Art professor Duane McDiarmid delivers his speech to the audience on Friday

Photographer: Ben Siegel


New Distinguished Professor John Kopchick (center) was recognized at Friday's ceremony

Photographer: Ben Siegel


This graduate is all smiles as he receives his doctoral degree on Friday

Photographer: Ben Siegel

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Graduate Commencement speaker says make meaningful acts in life

Researcher John Kopchick receives Distinguished Professor designation

More than 700 Ohio University students were conferred graduate degrees during the annual graduate commencement ceremony Friday morning in the Convocation Center.

Ohio University President Roderick J. McDavis commended each graduate on achieving a personal milestone, whether they took a traditional or different path before to beginning their graduate studies.

"Each of you has had special support in achieving your educational goal," McDavis said. "They were there for you every step of the way, believing in and encouraging you when you may have had some doubts. Please take a moment to stand and say thank you to everyone in the audience who has supported you during this educational endeavor."

Art professor asks students to take meaningful action

After being described by his students as sincere, enthusiastic, creative, supportive, engaged and dedicated to teaching and graduate education, Associate Professor of Art Duane McDiarmid took the microphone to inspire the graduates to do great things.

During his colorful speech, he mentioned monkeys, Cheyenne Indians, lizards, fish, sponges, chickens dressed in caps and gowns, and fudge and pineapple rivers. He also found time to tell graduates to do work that is meaningful to them and others.

McDiarmid said "integrity should be pervasive in all our work …, whether our work is business or poetry." He added that "university graduates will earn more dollars, suffer fewer health problems and experience more satisfaction in their lives then citizens with less education."

He challenged the graduates to "do professional good for your people; however that is defined by you. Your work I ask to be measured as actions. Do they act in kinship to your core beliefs?"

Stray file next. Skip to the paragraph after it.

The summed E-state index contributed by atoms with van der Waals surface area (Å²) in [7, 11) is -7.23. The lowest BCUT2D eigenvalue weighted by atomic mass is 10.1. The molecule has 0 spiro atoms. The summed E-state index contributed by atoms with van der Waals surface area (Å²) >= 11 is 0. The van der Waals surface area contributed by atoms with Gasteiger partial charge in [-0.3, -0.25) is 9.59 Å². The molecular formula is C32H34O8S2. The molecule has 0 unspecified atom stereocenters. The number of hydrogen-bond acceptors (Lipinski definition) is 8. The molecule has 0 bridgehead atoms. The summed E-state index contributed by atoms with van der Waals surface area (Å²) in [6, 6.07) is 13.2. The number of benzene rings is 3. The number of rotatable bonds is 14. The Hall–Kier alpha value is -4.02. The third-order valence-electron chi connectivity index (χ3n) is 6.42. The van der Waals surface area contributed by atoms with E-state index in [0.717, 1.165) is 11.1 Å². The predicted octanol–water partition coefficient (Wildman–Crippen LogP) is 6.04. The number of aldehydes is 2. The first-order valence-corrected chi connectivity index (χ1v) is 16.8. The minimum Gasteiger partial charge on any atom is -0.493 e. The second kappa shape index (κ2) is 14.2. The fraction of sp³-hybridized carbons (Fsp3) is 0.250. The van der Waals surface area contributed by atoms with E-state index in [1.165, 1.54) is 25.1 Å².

He asked the graduates to take on a vocation of active societal healing. He told them to find a profession that goes beyond making a living and find one that heals, treats and serves.

"Make meaningful acts with your life," McDiarmid said. "Those that evidence your humane beliefs are truly professional practices."

Finally he shared some last words of wisdom.

"Aspiring to only a good job would indicate that you were swindled," McDiarmid said. "Education is precious and should never even flirt with swindle nor should it be measured by an accountant."

Faculty recognitions

McDavis bestowed the 2012 Distinguished Professor Award on John Kopchick and the 2012 Outstanding Graduate Faculty Award on Jay Ryu.

Kopchick, the Milton and Lawrence H. Goll Eminent Scholar, is a professor in molecular and cellular biology and directs the growth, obesity, diabetes section of the Edison Biotechnology Institute. He also is a professor in the Biomedical Sciences Department in Ohio University Heritage College of Osteopathic Medicine.

Kopchick was recognized for identifying the growth hormone antagonist, which led to the creation of a drug used to treat Gigantism. The drug has allowed Ohio University to rank first in the state and fourth in the nation for research return-on-investments.

The prestigious Distinguished Professor award was established in 1959 and recognizes scholarly accomplishment, professional reputation and contribution to the University.

Ryu is an associate professor of public administration in the Department of Political Science and the Voinovich School of Leadership and Public Affairs. Executive Vice President and Provost Pam Benoit described him as committed, supportive and dedicated to his students. His research areas are organizational performance, public budgeting and finance. He is currently focused on how to improve productivity in the public sector. As the newest recipient of the award, he will serve as the graduate commencement ceremony speaker next spring.

The Outstanding Graduate Faculty Award was established in 1972 to recognize a professor who has demonstrated exemplary performance as an instructor, researcher and faculty member.

Student Recognition

Interim Vice President for Student Affairs Ryan Lombardi gave special recognition to Vincent Harris, a graduate student who recently won the 2012 Outstanding Masters Student Leader Award. Lombardi announced that Harris will now pursue his Ph.D. in higher education at Louisiana State University.